Since the dawn of time, we have reaped the bounty of the oceans. But with the scale and intensity of modern day fishing the marine fisheries we rely on are under threat. With warnings of an impending global good crisis, Sophie Maycock gets the facts on this worrying problem, and investigates possible solutions.
Marine fisheries are responsible for supplying 100 million tonnes of food, a staggering 19% of total human animal protein for consumption. But these fisheries are now in peril across the world especially throughout the Atlantic, Pacific and Mediterranean. The marine fish catch has reached its upper limit and plateaued since the 1990s, with the Food and Agriculture Organisation (FAO) recording a significant shift in fish landings over the past 50 or so years.
The global fish market is huge business employing approximately 200 million people worldwide with revenue of approximately US$ 70 billion per year globally. Of this sum, US$ 13 billion is predicted to be exports from developing countries and therefore this market has huge social, economic and political ties.
Although marine resources do fluctuate naturally on their own, the FAO now predicts that we are removing approximately 8% of the oceans’ total primary productivity per year, meaning that 22% of fish species are over-exploited in an unsustainable manner. Furthermore, landing has shifted over the past 50 years to smaller fish, invertebrates and planktivorous fish, meaning that marine ecosystems are changing globally. Directly, fishing clearly decreases global fish stocks, leading to the collapse of some species such as in the anchovy fisheries of Peru and Chile, Japanese and Californian sardines, the Canadian cod and New England groundfish. Fishing can have far more complex effects, both directly and indirectly, degrading the ocean ecosystem as a whole. For instance, size-selective fishing means that average size, age, and genetic diversity of a species can be affected, causing reduced resiliency of the species as a whole. Similarly, increasing capture of juveniles or undesirable species by accident has also affected non-target species across the globe.
Indirectly fishing can also radically alter near-shore ecosystems by either changing or destroying the benthic habitat. Dredging, trawling and long-hauling or the use of explosives can remove the bottom dwelling organisms vital to the structure of the seafloor. For instance coral reefs and seagrasses have been seriously damaged, causing dramatically decreased recruitment and increased predation for many species which use these areas as nurseries or for shelter respectively. Furthermore, the effects of marine fishing are also impacting inland waters, with marked declines also reported in many freshwater habitats across the globe.
This global crisis is thought to be caused by many factors, including poor management, over-capitalisation and poor understanding of the environment.
Firstly, the huge market for fishing and vital economy that it provides for hundreds of countries across the globe means that many governments are supporting increased harvest rates due to social pressures. Thus we find the need for management strategies that make fishing viable and sustainable for everyone, particularly those in developing countries which rely on the industry so greatly to support their economy. However, management strategies have failed to achieve sustainability and this is thought to be in part due to a lack of ecosystem specific approaches. Difficulties in sampling complex marine environments make it very difficult to map population fluctuations and makes predicting when a population is near collapse almost impossible. Furthermore, there are huge gaps in the data, particularly in less-economically developed countries, meaning that the true extent of the ever declining fish-stocks becomes even harder to estimate. Similarly, the true decline of global populations can be masked by the opening of new fisheries.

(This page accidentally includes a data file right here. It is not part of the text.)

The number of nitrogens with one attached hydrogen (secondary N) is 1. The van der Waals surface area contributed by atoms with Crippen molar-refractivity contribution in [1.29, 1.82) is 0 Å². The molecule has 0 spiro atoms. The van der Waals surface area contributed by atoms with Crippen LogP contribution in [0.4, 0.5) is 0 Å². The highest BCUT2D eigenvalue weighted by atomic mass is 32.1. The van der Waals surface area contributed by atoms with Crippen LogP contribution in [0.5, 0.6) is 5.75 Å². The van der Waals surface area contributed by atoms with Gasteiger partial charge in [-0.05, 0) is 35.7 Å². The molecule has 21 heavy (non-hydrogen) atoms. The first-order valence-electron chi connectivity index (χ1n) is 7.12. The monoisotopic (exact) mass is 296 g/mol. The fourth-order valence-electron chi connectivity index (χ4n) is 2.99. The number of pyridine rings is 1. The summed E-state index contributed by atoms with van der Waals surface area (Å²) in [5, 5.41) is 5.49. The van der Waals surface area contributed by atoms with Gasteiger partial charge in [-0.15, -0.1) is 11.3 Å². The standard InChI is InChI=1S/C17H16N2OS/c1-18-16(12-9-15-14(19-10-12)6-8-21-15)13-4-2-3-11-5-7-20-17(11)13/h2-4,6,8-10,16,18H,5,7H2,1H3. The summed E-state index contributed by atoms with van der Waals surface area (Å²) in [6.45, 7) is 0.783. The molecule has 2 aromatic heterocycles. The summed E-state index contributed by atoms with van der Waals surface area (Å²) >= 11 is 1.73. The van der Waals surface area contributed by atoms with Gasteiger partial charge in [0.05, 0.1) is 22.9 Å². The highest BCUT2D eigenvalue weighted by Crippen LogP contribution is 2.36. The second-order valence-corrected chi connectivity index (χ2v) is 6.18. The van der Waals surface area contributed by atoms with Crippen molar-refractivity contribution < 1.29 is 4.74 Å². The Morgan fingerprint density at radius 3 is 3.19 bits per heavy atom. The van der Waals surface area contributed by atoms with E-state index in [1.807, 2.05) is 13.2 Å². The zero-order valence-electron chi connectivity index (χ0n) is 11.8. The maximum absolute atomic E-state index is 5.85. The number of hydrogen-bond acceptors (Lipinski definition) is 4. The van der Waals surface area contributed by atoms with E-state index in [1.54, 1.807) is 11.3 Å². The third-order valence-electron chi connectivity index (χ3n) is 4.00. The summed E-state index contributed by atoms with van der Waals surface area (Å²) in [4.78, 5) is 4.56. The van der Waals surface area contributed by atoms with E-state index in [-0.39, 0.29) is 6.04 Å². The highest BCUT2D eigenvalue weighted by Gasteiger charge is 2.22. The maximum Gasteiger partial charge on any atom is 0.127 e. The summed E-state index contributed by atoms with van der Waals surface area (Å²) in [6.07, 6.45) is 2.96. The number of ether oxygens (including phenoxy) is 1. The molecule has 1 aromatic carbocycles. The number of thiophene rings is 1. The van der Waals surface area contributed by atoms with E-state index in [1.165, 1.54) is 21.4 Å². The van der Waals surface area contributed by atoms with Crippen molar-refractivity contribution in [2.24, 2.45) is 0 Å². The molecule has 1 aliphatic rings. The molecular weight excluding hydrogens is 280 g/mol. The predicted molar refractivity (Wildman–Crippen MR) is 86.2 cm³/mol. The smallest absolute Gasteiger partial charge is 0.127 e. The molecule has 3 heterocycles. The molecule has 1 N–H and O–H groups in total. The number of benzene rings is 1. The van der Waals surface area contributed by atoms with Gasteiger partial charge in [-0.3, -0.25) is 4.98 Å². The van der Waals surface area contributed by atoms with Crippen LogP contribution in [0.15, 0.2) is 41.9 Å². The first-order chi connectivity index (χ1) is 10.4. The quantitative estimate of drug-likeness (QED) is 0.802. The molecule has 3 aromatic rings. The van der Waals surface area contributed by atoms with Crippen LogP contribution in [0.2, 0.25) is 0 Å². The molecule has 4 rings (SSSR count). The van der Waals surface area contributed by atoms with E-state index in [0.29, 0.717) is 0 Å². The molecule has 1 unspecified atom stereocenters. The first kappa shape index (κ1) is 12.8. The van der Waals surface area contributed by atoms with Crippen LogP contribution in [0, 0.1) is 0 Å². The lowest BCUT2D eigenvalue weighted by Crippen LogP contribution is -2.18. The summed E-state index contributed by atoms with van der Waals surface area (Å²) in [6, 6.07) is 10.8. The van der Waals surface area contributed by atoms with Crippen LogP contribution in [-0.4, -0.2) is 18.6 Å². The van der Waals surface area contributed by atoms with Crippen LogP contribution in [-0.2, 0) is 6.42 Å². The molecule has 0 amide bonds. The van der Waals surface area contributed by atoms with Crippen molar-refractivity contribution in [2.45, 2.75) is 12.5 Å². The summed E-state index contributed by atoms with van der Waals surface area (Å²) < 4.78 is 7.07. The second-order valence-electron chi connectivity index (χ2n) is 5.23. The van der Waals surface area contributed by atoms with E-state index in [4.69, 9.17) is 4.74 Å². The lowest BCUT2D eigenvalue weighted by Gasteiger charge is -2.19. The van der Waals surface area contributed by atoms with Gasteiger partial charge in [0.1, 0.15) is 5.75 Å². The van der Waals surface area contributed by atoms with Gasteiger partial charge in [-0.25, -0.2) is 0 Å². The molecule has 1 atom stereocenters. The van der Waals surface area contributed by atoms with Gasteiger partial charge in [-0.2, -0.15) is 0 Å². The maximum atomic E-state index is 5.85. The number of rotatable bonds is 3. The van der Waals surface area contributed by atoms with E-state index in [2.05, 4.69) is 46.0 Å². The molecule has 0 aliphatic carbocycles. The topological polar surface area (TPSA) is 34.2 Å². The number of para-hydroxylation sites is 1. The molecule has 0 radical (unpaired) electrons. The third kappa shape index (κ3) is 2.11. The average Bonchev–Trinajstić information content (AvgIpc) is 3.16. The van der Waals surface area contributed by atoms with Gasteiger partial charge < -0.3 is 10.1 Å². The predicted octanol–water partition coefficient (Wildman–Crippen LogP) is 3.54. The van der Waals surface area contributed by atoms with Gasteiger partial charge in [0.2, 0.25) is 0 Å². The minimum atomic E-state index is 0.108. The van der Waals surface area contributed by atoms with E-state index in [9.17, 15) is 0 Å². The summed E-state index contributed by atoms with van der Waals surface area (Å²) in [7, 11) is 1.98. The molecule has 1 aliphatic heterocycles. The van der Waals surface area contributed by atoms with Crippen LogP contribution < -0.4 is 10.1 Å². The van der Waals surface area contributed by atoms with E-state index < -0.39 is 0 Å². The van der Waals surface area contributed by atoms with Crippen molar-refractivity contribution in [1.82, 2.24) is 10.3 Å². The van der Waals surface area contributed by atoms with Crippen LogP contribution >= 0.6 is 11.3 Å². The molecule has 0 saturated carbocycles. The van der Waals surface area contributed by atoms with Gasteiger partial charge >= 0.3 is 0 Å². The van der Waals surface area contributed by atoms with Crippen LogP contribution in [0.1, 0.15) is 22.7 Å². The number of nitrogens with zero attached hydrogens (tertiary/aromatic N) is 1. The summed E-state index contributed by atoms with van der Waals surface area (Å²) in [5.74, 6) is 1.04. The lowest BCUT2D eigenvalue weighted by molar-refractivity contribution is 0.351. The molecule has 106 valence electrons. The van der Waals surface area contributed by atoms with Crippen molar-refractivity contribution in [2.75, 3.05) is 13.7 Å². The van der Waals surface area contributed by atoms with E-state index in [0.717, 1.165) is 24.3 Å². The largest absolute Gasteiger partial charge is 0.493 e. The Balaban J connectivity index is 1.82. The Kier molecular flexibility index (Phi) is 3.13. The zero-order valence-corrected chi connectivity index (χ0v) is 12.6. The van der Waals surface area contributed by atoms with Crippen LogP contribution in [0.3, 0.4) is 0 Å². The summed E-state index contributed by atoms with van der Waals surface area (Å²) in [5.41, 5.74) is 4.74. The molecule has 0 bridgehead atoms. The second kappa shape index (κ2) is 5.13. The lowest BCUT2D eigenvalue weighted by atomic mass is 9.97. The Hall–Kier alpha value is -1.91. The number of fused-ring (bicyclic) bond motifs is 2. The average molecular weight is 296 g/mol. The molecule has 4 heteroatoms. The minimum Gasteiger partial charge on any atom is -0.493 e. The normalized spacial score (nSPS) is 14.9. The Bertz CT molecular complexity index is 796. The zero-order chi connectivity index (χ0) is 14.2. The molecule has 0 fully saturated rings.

To avoid a global food crisis due to the collapse of the marine fisheries we would ideally decrease the mass we remove from the ocean in a year to a more sustainable level, but growing global populations appears to make this impossible. Therefore, we need far more accurate and regular data collection to monitor wild fish stocks across the globe, coupled with ecosystem-specific approaches and adaptive management of each area under pressure. Areas should be seasonally fished and given periods to recover under protection, with consideration given to other ecosystems such as nursery habitats which are vital to support the ocean ecosystem as a whole. Similarly, protecting juveniles and breeding stock would allow some recovery from these population declines. The Ecological Society of America has now advocated a holistic approach to the interactions between species in an ecosystem, to achieve sustainability through active management and the rest of the world would follow suit. But with mounting pressures of impending climate change, global economic crisis and drastic population growth, has the world left it too late to protect our oceans?